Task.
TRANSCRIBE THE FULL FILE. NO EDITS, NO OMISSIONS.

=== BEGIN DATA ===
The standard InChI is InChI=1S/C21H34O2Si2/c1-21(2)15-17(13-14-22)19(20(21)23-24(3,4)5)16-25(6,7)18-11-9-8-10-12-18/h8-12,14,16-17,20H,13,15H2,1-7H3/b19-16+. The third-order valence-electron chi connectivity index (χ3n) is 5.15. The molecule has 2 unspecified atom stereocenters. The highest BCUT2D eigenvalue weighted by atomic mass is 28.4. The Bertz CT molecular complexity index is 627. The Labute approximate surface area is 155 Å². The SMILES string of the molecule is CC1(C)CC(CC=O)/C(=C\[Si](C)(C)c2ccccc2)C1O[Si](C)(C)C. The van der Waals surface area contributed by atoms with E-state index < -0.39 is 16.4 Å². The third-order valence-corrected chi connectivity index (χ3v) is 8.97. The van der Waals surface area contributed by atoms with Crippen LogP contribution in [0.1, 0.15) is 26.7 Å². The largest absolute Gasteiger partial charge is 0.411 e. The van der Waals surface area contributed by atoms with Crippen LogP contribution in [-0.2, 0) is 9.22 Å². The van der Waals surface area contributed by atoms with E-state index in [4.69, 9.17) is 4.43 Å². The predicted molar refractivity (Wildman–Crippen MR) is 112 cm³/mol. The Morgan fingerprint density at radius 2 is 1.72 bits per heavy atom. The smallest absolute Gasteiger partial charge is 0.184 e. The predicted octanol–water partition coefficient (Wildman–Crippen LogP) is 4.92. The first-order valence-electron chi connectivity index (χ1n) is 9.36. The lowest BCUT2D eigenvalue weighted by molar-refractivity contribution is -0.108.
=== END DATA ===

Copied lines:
The standard InChI is InChI=1S/C21H34O2Si2/c1-21(2)15-17(13-14-22)19(20(21)23-24(3,4)5)16-25(6,7)18-11-9-8-10-12-18/h8-12,14,16-17,20H,13,15H2,1-7H3/b19-16+. The third-order valence-electron chi connectivity index (χ3n) is 5.15. The molecule has 2 unspecified atom stereocenters. The highest BCUT2D eigenvalue weighted by atomic mass is 28.4. The Bertz CT molecular complexity index is 627. The Labute approximate surface area is 155 Å². The SMILES string of the molecule is CC1(C)CC(CC=O)/C(=C\[Si](C)(C)c2ccccc2)C1O[Si](C)(C)C. The van der Waals surface area contributed by atoms with E-state index < -0.39 is 16.4 Å². The third-order valence-corrected chi connectivity index (χ3v) is 8.97. The van der Waals surface area contributed by atoms with Crippen LogP contribution in [0.1, 0.15) is 26.7 Å². The largest absolute Gasteiger partial charge is 0.411 e. The van der Waals surface area contributed by atoms with Crippen LogP contribution in [-0.2, 0) is 9.22 Å². The van der Waals surface area contributed by atoms with E-state index in [4.69, 9.17) is 4.43 Å². The predicted molar refractivity (Wildman–Crippen MR) is 112 cm³/mol. The Morgan fingerprint density at radius 2 is 1.72 bits per heavy atom. The smallest absolute Gasteiger partial charge is 0.184 e. The predicted octanol–water partition coefficient (Wildman–Crippen LogP) is 4.92. The first-order valence-electron chi connectivity index (χ1n) is 9.36. The lowest BCUT2D eigenvalue weighted by molar-refractivity contribution is -0.108.